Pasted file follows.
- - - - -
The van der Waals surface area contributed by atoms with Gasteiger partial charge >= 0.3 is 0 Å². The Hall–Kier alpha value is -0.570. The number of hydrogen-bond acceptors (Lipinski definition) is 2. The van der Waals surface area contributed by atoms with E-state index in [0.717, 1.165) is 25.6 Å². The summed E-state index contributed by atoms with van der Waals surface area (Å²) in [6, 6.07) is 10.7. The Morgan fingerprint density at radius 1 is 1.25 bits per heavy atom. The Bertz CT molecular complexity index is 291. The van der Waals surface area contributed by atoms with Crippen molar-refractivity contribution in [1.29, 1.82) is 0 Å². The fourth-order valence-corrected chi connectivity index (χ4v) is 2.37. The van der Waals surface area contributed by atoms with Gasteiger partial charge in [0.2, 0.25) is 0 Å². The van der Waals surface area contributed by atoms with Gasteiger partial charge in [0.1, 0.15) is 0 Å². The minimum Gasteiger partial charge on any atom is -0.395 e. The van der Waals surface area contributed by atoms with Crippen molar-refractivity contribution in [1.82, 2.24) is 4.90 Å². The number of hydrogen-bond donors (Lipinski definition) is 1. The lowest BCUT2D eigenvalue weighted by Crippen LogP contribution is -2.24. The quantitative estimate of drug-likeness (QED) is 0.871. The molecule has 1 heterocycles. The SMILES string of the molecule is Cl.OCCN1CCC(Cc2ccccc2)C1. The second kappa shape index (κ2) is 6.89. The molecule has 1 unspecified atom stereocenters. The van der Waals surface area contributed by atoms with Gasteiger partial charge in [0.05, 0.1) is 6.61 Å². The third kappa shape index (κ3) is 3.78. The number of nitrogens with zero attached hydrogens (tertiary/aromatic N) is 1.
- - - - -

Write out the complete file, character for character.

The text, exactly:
The van der Waals surface area contributed by atoms with Gasteiger partial charge >= 0.3 is 0 Å². The Hall–Kier alpha value is -0.570. The number of hydrogen-bond acceptors (Lipinski definition) is 2. The van der Waals surface area contributed by atoms with E-state index in [0.717, 1.165) is 25.6 Å². The summed E-state index contributed by atoms with van der Waals surface area (Å²) in [6, 6.07) is 10.7. The Morgan fingerprint density at radius 1 is 1.25 bits per heavy atom. The Bertz CT molecular complexity index is 291. The van der Waals surface area contributed by atoms with Crippen molar-refractivity contribution in [1.29, 1.82) is 0 Å². The fourth-order valence-corrected chi connectivity index (χ4v) is 2.37. The van der Waals surface area contributed by atoms with Gasteiger partial charge in [0.2, 0.25) is 0 Å². The van der Waals surface area contributed by atoms with Gasteiger partial charge in [0.1, 0.15) is 0 Å². The minimum Gasteiger partial charge on any atom is -0.395 e. The van der Waals surface area contributed by atoms with Crippen molar-refractivity contribution in [1.82, 2.24) is 4.90 Å². The number of hydrogen-bond donors (Lipinski definition) is 1. The lowest BCUT2D eigenvalue weighted by Crippen LogP contribution is -2.24. The quantitative estimate of drug-likeness (QED) is 0.871. The molecule has 1 heterocycles. The SMILES string of the molecule is Cl.OCCN1CCC(Cc2ccccc2)C1. The second kappa shape index (κ2) is 6.89. The molecule has 1 unspecified atom stereocenters. The van der Waals surface area contributed by atoms with Gasteiger partial charge in [0.05, 0.1) is 6.61 Å². The third kappa shape index (κ3) is 3.78. The number of nitrogens with zero attached hydrogens (tertiary/aromatic N) is 1.